Hunt the Dark Knight
As of October 16, I’ve passed the halfway point for Chris Samnee’s Batober drawing challenge, completing a Batman drawing every day in October. I already shared drawings from the first three days in a previous post, so here are drawings #4–16 (along with some extra details):
Day 4: Batman vs. Killer Croc. 🐊
Day 5: this panel is a straight-up homage to Frank Miller, a reworking of a scene from The Dark Knight Returns #1. My theory is that the original is his own darkly humorous reference to the 1966 TV series.
Day 6: Batman vs. Catwoman, with a nod to Darwyn Cooke’s practical catburglar costume.
Day 7: Batman vs. Two-Face. 🎭
Day 8: Batman vs. The Joker. 🃏 I emphasized one of my favorite details of Heath Ledger’s definitive performance in The Dark Knight: The Joker always brings knives to a fight.
Day 9: I updated a panel from Batman: Year One drawn by David Mazzucchelli, who is my all-time favorite Batman artist. It compresses the sequence of Batman evading a SWAT team while activating a hypersonic bat-attracting signal in his boot (he’s a skilled multitasker).
Day 10: I’m a big fan of “dry humor” portrayals of Alfred the loyal butler/quartermaster/IT expert/medic. I borrowed Bruce Wayne’s pose from the Hellenistic sculpture Boxer at Rest at the Palazzo Massimo alle Terme in Roma.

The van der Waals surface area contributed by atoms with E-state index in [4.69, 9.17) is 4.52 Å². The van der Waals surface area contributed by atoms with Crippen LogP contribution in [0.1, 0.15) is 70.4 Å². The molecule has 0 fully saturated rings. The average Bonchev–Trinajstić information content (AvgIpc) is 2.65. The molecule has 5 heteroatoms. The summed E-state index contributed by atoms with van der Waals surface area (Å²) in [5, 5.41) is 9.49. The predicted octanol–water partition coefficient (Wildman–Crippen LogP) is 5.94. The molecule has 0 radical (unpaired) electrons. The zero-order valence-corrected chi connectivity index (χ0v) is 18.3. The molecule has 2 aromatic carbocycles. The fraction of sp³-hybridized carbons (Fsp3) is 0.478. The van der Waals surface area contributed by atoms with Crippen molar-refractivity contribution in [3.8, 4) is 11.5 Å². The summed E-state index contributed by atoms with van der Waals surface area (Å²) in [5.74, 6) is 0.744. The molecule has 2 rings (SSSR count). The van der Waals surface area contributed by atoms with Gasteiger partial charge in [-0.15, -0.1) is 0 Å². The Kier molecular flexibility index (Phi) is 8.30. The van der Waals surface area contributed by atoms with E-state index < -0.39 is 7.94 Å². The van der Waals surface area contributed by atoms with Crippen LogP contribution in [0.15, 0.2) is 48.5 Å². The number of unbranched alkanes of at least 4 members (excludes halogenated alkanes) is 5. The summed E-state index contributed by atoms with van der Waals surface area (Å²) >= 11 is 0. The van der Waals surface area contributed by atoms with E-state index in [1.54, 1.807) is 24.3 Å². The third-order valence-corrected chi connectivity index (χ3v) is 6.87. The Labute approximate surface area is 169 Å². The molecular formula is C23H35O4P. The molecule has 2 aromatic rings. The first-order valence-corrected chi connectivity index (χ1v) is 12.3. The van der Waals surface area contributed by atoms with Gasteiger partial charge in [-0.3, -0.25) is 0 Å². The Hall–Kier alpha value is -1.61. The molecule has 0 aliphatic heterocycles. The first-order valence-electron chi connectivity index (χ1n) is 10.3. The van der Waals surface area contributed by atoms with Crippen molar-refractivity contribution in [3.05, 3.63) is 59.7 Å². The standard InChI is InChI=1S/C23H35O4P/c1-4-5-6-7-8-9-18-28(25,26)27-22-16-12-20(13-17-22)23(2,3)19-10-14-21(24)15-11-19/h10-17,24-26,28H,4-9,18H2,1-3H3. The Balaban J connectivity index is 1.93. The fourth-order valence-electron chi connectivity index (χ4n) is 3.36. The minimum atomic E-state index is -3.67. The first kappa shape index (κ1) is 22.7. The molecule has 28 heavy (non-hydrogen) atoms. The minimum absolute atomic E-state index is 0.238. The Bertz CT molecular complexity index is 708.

Day 11: An homage to Christopher Nolan’s Batman Begins, specifically its pitch-perfect introduction of the costume.
Day 12: Batman vs. The Scarecrow (and his Freudian-nightmare-inducing fear toxin).
Day 13: Bruce Wayne, craftsman.
Day 14: Batman vs. Bane. Though not my favorite Bat-nemesis, I appreciate that Bane is one of the very few villains whose tactics constantly outflank Batman. I adapted this figure group from the Roman sculpture Lottatori at the Gallerie degli Uffizi in Firenze.
Day 15: Batman vs. Kite Man. 🪁 Tom King is one of my favorite contemporary comics writers, both for his serious dramatic arcs and his deft humorous flourishes. He not only refurbished the D-list villain Kite Man as a sympathetic and multi-dimensional character, he coined a fan-beloved catch phrase in the process: “Kite Man! Hell yeah!”
Day 16: Batman vs. Mister Freeze. 🥶 I “borrowed” another figure from the Uffizi in this one: Victor Fries’ beloved wife Nora strikes the pose of Voluptas, one of the Three Graces in Sandro Botticelli’s Primavera.
Sixteen down, fifteen to go!
Comic geek fun notwithstanding, I’m steadily building an efficient vector drawing technique for use in EXIT CITY. I’m learning to block in solid shapes of hue before adding the final defining lines, so I arrive at a compositional design more quickly. Keeping the palette limited to shades of gray (and the occasional accent color) further speeds that process along.
I’ll ultimately share the rest of my Batober drawings as a batch here. But if you prefer to follow my day-to-day progress, you can see each new drawing on Instagram and TikTok.